Is there a market in Melbourne for more expensive coffee? Would the average punter, despite our good coffee knowledge, be able to discern the difference between their usual flat white and one that's made with a single origin coffee bean? If you can get a good cup of coffee for $3, are you likely to pay $6 or $8 for a coffee that uses so-called superior beans?

I love my coffee, and I've learnt a lot about it through studying a barista course and reviewing for the Melbourne Coffee Guide. But I'm not sure that I would be persuaded to pay double the price for a coffee made with single origin beans - and definitely not for every cup of coffee I consume. I haven't yet tasted any coffee made from these specialty beans, and I may change my mind once I do so - perhaps it really is obviously superior to the blends currently offered. I agree that you often pay a price for a premium product but do we want to be drinking premium beans every time we grab a coffee? It's like drinking Grange at every meal.

There's also so much more that goes into a coffee than just the beans - the machine, the temperature, the milk and especially the barista can all make a difference. In fact, the barista's talent is the biggest variable of them all and even the best green beans in the world will not save a poor barista from making bad coffee.

Still, anything that increases our knowledge, and our choices, about coffee is a good thing, so it will be interesting to see how the concept of single origin beans slots into the current market.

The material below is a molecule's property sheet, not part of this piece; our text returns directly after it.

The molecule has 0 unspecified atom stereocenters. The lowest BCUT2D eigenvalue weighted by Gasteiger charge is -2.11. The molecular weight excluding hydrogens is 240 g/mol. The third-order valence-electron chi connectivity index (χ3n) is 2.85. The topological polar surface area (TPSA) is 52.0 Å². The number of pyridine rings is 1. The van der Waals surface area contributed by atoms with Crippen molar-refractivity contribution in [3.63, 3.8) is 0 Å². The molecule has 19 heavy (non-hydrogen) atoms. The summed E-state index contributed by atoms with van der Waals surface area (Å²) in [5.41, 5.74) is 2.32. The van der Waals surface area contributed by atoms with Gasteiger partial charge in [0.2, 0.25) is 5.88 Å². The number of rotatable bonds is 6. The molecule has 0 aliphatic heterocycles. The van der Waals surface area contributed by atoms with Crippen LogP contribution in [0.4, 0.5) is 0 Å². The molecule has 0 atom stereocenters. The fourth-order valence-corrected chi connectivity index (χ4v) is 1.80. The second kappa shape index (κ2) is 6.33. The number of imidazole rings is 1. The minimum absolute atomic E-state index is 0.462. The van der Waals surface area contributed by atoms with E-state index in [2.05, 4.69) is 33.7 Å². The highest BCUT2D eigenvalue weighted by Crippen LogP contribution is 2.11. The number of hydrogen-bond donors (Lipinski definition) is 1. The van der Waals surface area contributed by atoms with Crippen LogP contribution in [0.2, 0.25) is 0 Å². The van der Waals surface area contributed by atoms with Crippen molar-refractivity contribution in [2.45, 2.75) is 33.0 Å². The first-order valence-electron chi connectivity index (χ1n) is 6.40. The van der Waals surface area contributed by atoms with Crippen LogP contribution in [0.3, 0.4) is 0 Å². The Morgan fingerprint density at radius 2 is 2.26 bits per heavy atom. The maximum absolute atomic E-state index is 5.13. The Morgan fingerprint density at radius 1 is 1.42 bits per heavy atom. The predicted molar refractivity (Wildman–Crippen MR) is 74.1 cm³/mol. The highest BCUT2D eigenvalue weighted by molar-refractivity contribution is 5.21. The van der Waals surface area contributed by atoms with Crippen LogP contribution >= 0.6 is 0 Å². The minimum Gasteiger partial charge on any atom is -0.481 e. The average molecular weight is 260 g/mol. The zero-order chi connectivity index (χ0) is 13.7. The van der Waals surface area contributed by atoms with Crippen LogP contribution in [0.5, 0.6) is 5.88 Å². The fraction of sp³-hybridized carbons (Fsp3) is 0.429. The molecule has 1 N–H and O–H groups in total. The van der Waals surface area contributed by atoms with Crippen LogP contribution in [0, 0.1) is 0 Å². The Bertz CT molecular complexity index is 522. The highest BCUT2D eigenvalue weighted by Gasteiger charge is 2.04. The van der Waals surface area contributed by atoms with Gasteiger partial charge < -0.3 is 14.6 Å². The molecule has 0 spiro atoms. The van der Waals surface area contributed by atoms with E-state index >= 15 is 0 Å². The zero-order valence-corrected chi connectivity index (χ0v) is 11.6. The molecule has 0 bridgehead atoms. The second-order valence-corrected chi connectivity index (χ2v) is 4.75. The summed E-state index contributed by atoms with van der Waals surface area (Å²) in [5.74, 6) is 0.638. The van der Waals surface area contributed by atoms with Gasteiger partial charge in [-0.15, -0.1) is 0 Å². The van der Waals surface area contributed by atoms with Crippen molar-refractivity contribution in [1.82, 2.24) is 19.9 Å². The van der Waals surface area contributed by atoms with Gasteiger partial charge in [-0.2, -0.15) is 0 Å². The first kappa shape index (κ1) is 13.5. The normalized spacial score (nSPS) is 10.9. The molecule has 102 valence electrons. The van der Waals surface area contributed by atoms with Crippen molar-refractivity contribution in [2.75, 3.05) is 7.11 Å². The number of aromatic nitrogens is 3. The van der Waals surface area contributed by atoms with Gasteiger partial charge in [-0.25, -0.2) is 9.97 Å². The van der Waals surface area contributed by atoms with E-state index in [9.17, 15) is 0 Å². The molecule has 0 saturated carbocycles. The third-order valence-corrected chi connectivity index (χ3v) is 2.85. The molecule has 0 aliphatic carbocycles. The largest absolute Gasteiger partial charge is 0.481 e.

Ali-K said...

Interesting points. Whilst there are many variations that go into wine, as a consumer there aren't many that would make a particular wine bought from two different bottleshops any different. A coffee on the other hand? It may be the same beans but what about the barista, the water, the grind, the tamp and so on. I'd feel quite ripped off if I bought an expensive specialty coffee only to discover it tasted different to the fantastic, and supposedly identical, coffee I'd had 2 weeks earlier.

Melinda said...

Hi Ali - you raise some good points. I think the barista is the biggest single variable and it is their skill that will make or break a coffee, no matter how good the beans are.

Rosscopico said...

Single origins are an interesting animal, especially when pulled as an espresso. Some roasters opt to roast a SO to 2 or more different profiles & then blend to give more complex characteristics to the end result, as opposed to a "one note wonder". A good example of this is Intelligentsia's Ethiopian Yirgacheffe, which has a bright citrus start, which then deepens though the shot down to an anise finish, as opposed to some that are like being smacked in the face with a box of lemons! (They shall remain nameless!)
However, as you said, there are many variables from the farm to the cup & you are absolutely right that a barista can either make or break any espresso, especially a SO.
I personally find that adding milk to espresso usually mutes alot of the flavours, especially citrus, fruit & berry notes. So in the case of a SO, I would offer it only as a straight espresso & perhaps a macchiato.
Also I have found that as a coffee ages post-roast, the flavour profile also changes. For example my favourite espresso has very nutty flavours highlighted at 3-4 days post-roast, which later become more chocolaty at around 10-12 days post roast.